Eddie Gordon's last Octagon memory is also one he'd like to forget. Fresh off a victorious coronation as TUF 19 champion, Gordon strolled into Las Vegas this past December and drowned Josh Samman for eight solid minutes under a buffet of takedowns and punches. It was a perfect start to Gordon's second UFC fight, but the good vibes would be short-lived.
By the match's end, Samman was euphoric while Gordon was unconscious, floored by a head kick that no one in the Mandalay Bay Events Center saw coming, least of all the Longo-Serra product laying comatose on the mat. Samman's dramatic comeback wound up topping a slew of media outlets' Knockout of the Year lists, including MMAFighting.com's own, while Gordon was forced to relive the moment ad infinitum, leading to more than a few sleepless nights in the time between UFC 181 and this Saturday's return bout against Chris Dempsey at UFC on FOX 15.
"You know what, man, I've very competitive, and that bothered me for a while," Gordon admitted on an in-studio appearance on Monday's episode of The MMA Hour. "I think I just got over it probably five minutes ago, getting off the train. But realistically, I'm fortunate enough to have the best people around me.
"Matt (Serra) went over and he talked to me about some things. Ray (Longo) spoke to me. And I can't even talk about how much it helped having Al Iaquinta on my team, being able to talk me through that whole situation, because you get down on yourself, you're pissed off, you're mad, but you've always got to look at the losses as a learning experience. Matt said it best. He's like, if I was getting my butt kicked the whole entire fight, we gotta start from ground zero and kind of fix everything. But that's why MMA is so exciting. At any given moment, your fate could change."
Gordon (7-2) will now look to get back on track this weekend against Dempsey, regaining some of the momentum he's lost since his successful run on TUF 19.
In retrospect, the season is remembered for being one of the most lackluster in recent TUF history, but Gordon made the most of his opportunity, defeating Matt Gabel, Hector Urbina, and Cathal Pendred in succession to land a spot in the finale, then knocking out the middleweight bracket's darling, Dhiego Lima, with a furious first-round assault.
The win validated Gordon's decision to finally break the chains that held the 31-year-old to his day job as a banker. Now, even after experiencing the fight game's unforgiving up-and-down cruelty, Gordon isn't willing to look back.
"I was in corporate America. I did the suit and tie. Not no more, now I'm done. That's it," Gordon said. "I'm focused and full-time on (fighting). Some of my friends think I'm crazy because I have a Series 7 license, I graduated from a prestigious university with a double major, and they're like, ‘Why are you getting into this Octagon?'
"Wearing this shirt and tie everyday, going into the city, working for the bank -- it was cool and all, but I just felt like I was missing something. Like, I always wanted to compete. I had these weird dreams that I would be wrestling in some way, and it came to fruition. And realistically, I love what I do. Like, I hear guys complaining about pay all the time. Do I feel like we should get more money? Of course. But think about how many people pay to go to the gym, how many people pay to go lift weights. They're paying monthly for that. We get to do something we love, I get to spend time with my kids. That, to me, trumps everything."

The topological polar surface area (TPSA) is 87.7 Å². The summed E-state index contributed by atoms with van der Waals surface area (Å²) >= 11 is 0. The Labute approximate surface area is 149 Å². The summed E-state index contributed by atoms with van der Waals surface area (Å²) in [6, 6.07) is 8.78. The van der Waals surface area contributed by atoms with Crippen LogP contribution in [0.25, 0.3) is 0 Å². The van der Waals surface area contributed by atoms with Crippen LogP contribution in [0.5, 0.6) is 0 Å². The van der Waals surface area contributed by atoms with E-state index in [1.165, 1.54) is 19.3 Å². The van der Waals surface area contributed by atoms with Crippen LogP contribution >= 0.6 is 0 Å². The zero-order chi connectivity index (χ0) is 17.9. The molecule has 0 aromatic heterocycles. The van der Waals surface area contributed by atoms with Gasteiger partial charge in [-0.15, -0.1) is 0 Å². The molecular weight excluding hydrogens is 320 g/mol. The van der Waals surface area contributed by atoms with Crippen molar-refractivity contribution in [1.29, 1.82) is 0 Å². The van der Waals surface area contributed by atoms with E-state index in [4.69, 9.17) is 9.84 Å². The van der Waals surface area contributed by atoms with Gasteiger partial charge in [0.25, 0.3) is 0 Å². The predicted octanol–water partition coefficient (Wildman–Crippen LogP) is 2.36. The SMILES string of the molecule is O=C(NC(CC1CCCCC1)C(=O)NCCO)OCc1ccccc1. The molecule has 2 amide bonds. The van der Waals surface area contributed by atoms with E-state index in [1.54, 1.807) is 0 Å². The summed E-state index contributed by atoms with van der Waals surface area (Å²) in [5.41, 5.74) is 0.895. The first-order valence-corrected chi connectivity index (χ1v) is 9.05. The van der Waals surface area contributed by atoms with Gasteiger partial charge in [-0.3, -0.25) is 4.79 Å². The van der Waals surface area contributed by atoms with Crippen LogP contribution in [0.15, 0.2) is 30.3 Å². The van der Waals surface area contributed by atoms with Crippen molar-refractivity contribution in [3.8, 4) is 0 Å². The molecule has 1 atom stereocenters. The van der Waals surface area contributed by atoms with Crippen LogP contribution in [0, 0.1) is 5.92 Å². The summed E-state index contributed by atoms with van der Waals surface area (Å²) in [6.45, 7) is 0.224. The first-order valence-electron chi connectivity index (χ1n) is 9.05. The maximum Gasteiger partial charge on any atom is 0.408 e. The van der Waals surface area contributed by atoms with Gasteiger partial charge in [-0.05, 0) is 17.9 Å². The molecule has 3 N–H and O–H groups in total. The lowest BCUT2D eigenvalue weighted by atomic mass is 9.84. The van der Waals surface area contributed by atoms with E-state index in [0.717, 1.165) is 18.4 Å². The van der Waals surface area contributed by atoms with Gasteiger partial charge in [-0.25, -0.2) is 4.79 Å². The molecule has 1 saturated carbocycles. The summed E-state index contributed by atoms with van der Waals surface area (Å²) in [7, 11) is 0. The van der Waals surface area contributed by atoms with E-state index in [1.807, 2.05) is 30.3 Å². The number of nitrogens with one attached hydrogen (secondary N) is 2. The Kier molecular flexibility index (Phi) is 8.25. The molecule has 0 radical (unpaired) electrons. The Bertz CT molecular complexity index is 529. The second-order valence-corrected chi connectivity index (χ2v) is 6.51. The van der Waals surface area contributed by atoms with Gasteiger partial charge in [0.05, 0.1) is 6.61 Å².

Despite his age, Gordon still considers himself a baby in this whole mixed martial arts game. He grew up in the Long Island wrestling scene then attended university on a football scholarship. But it wasn't until a few years back, when he ran into an old high-school wrestling rival -- some dude named Chris Weidman -- that Gordon considered giving his athletic life one last chance.
"I literally came into the gym, probably, 290 pounds," Gordon said. "I was a football player. All I did was know football, went to college, played at Fordham University, and literally I'm seeing all these guys kick and all of this stuff, like, ‘This is weird. Who does that?' You see a street fight and nobody's kicking in a street fight.
"I was getting my ass handed to me at first, but I liked it. It was weird. I think Ray thought I was never going to come back to the gym, but I truly said that I love to compete, I'm getting the best guys in the world, and it's fun. The rest is history, man."
Gordon is now a regular sight in a gym full of trained killers. Stroll into Serra-Longo on any given afternoon and it's likely you'll see Gordon and Weidman renewing that old high-school rivalry inside the sparring cage, a late-comer going tit-for-tat with the UFC's middleweight champion. So the way Gordon figures it, after enduring a training camp full of beatings from the world's best, suddenly fight night doesn't seem so daunting.
"Being able to train with Chris (Weidman) everyday, I'm getting the best guy in the world. So there's no ifs, ands, buts about it," Gordon said. "If anybody knows Chris, he doesn't take it easy on anybody. Like, when you're in the cage with him, you know you're getting his best every time. Chris goes 110-percent. That's what he knows. And learning from that, that's half the battle. Going out there and giving it your all, not even caring about result, just going out there and trying to exhaust yourself, give your best effort every single time, and I feel like now I'm just so much more comfortable and that's why I'm so excited.
"Everyday I'm getting better," Gordon added. "Like I said, if somebody wants to fight me, they better fight me soon. Because in the next few fights, I'm going to be pretty hard to beat. I'm going to make a statement this weekend."